Gr 5–8—In this sequel to Journal of a Schoolyard Bully (St. Martin's, 2011), Nico Kaylor has relocated to Boulder, Colorado, with his single mom and younger brother, Alex. He plots to terrorize the classmates in his New Age school, but has learned from his past mistakes and tries to avoid getting caught. He obtains a part-time job at an electronics store where the owner pays him in disposable cell phones, allowing him to text-errorize both his classmates and teachers anonymously. Eventually seeking new ways to effect his self-designated role as class bully, Nico eventually moves on to the computer as a means to intimidate his peers. Alex, however, has learned from his brother's example and hatches a plot to expose his cyberbullying and end his reign of terror. This illustrated novel, presented as a kind of a diary and sketch pad all in one, fails to establish any kind of justifiable rationale for its main character's obsession with bullying. While his father is absent and subsequent vague references to him not really caring about Nico are implied, the boy nevertheless seems to come from a stable home with a mother who cares enough to send him to a therapist and a brother who, despite the constant punishment he receives at the hands of his older brother, continues to talk and interact with him. With a slew of underdeveloped supporting characters that are easily forgettable, this title sadly falls short of its intended mark.—Ryan P. Donovan, New York Public Library
Kirkus Reviews
More unredeemed middle school monkeyshines and satire from the bully's point of view in an occasionally humorous sequel. Niko Kayler, fat, unhappy and addicted to causing pain and suffering wherever he goes, lasts only a day or two in his new Boulder school (the Organic School for Local Children) before he starts looking for a way to bully and not get caught. Refusing to take calming medication given him by his new psychiatrist--"I am not a Scientologist--I'm not necessarily against psychiatric medicine, but why alter what's perfect?"--self-absorbed Niko nevertheless keeps a journal, as prescribed. He barters work at Radio Shack in exchange for cellphones (in a nod to Breaking Bad); he uses them to send terrorizing texts and then, well, as he is Niko, literally burns them. When he bumps up his game to Internet-based anonymous bullying, Niko's shared discovery of techniques becomes a viral video recorded by Alex, his long-suffering sibling--once again heaping humiliation on Niko, hoist by his own petard. Katz's manic narrative voice for Niko is mostly furious, arrogant and, yes, mildly funny, with occasional glimpses of the sad boy beneath it all, while the many line drawings accompanying his journal look authentically adolescent. It's a slog to the dubiously upbeat resolution (Niko realizing where salvation lies on the one hand and vowing a bullying comeback on the other), but that could be because, like Niko, his journal isn't sure just what it wants to be. (Fiction. 12-14)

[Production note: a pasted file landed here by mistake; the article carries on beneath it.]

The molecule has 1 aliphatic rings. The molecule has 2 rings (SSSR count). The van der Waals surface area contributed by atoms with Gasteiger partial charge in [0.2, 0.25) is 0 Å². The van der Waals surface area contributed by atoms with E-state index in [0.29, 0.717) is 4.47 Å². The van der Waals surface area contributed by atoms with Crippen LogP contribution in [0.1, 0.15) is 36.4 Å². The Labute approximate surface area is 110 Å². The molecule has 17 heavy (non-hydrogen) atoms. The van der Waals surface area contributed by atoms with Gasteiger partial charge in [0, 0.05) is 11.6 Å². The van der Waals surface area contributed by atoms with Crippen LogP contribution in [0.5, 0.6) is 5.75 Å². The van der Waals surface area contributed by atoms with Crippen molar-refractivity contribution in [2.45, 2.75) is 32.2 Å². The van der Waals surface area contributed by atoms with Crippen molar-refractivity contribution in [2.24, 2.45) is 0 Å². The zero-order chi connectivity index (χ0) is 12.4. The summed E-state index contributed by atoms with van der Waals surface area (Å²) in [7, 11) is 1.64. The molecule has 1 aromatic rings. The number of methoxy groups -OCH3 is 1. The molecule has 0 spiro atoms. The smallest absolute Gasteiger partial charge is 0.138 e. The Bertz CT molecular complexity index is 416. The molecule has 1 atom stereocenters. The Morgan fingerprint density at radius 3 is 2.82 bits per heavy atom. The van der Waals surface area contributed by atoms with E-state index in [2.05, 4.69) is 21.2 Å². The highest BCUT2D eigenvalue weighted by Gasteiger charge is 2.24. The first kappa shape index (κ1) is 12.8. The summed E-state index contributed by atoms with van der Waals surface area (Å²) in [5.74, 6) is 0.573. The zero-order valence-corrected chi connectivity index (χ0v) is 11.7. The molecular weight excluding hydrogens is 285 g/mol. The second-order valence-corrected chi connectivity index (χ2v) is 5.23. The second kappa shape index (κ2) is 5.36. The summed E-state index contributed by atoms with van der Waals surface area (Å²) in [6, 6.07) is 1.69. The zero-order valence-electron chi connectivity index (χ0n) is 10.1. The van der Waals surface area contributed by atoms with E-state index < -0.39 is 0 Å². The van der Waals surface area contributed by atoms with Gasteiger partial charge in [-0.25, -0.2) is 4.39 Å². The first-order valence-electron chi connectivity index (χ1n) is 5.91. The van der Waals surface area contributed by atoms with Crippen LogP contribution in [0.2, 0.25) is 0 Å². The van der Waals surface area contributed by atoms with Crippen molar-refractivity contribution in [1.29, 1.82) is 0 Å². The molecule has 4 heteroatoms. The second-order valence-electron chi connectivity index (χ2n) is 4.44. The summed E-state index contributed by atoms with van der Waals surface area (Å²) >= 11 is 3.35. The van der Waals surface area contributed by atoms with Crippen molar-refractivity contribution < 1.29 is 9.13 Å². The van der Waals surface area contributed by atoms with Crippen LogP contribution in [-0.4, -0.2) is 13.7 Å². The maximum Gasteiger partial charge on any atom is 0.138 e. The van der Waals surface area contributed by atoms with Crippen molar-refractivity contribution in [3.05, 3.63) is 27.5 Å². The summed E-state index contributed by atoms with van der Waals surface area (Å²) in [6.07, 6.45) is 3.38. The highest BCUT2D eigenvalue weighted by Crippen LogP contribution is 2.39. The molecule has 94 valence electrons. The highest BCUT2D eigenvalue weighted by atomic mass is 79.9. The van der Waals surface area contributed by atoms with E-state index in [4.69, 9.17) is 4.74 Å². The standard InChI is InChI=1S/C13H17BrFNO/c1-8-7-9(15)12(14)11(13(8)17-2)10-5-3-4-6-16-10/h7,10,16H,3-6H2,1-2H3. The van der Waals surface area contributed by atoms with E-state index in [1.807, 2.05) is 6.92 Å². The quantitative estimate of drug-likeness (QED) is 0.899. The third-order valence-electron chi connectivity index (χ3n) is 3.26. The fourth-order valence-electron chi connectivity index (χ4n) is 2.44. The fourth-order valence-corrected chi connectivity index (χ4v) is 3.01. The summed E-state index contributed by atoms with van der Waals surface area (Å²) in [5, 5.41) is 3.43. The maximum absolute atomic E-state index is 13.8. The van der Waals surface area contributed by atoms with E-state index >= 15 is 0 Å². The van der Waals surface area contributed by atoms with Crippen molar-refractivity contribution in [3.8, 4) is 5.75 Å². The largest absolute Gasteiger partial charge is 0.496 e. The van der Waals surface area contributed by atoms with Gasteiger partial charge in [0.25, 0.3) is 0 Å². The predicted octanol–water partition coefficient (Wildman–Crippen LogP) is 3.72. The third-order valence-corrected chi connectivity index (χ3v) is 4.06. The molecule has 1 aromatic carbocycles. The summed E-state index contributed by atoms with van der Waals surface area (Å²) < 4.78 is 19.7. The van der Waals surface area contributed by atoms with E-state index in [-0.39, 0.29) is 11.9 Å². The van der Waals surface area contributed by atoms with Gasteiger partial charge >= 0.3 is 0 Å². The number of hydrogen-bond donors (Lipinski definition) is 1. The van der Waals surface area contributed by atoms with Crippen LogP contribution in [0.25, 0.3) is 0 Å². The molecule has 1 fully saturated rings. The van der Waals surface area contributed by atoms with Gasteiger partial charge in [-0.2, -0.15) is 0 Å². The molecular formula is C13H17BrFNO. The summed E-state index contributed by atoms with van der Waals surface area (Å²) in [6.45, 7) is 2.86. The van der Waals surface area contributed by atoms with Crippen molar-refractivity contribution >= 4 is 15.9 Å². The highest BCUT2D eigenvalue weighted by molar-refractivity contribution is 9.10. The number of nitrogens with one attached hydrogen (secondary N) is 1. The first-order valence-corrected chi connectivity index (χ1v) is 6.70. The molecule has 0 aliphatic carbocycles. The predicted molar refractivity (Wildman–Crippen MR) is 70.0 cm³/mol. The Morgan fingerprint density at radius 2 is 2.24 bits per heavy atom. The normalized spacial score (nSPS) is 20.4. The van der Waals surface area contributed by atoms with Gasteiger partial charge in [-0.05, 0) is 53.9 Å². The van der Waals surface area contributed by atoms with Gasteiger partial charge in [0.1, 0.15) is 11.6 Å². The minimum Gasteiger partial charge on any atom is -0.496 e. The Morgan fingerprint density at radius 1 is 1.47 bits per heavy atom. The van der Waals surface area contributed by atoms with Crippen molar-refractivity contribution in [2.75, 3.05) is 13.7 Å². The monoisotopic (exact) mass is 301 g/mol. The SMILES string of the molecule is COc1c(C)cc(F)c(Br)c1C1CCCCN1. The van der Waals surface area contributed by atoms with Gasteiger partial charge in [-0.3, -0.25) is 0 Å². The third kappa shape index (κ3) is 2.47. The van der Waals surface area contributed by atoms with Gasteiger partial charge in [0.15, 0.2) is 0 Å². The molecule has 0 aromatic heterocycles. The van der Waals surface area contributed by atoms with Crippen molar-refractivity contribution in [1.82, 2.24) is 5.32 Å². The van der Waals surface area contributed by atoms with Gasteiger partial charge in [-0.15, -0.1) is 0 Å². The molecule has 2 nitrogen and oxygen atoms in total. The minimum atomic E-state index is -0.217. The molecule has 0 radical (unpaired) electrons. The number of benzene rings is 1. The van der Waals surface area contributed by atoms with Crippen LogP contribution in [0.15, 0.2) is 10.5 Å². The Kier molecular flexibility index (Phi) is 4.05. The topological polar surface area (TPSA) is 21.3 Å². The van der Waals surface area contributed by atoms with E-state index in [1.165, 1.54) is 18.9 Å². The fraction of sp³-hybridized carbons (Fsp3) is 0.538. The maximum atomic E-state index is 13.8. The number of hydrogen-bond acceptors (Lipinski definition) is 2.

Product Details

ISBN-13:
9780312606589
Publisher:
St. Martin's Press
Publication date:
09/04/2012
Series:
Journal of a Schoolyard Bully Series, #2
Pages:
224
Sales rank:
760,005
Product dimensions:
5.50(w) x 8.30(h) x 0.80(d)
Age Range:
8 - 12 Years

Meet the Author

At twenty-seven, FARLEY KATZ is the youngest staff cartoonist for The New Yorker, where he's published more than fifty cartoons. Last year he wrote and edited The New Yorker's comedy blog, The Cartoon Lounge. He's written jokes and drawn cartoons for Mad Magazine, Saturday Night Live, and The Harvard Lampoon, where he was an editor in college. After graduating, he moved to Los Angeles where he developed a comedy pilot for Endemol, and wrote and directed for Budweiser's Bud T.V. His work has appeared on Eater.com and in Narrative magazine. He lives in New York City where he writes and draws the webcomic Kids Are Dumb.

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Journal of a Schoolyard Bully - Cyber Bully 4.3 out of 5 based on 0 ratings. 6 reviews.
Anonymous More than 1 year ago
Good.
Anonymous More than 1 year ago
Once upon a time I got wedgied. THE END.
Anonymous More than 1 year ago
Best book ever and im starkid
Anonymous More than 1 year ago
Wow i preorder the about 6 month ago pand never got it
Anonymous More than 1 year ago
Someine tell me their worst most embarrassing wedgie story EVER!!!!!!!!!
Anonymous More than 1 year ago
I want nc17 version!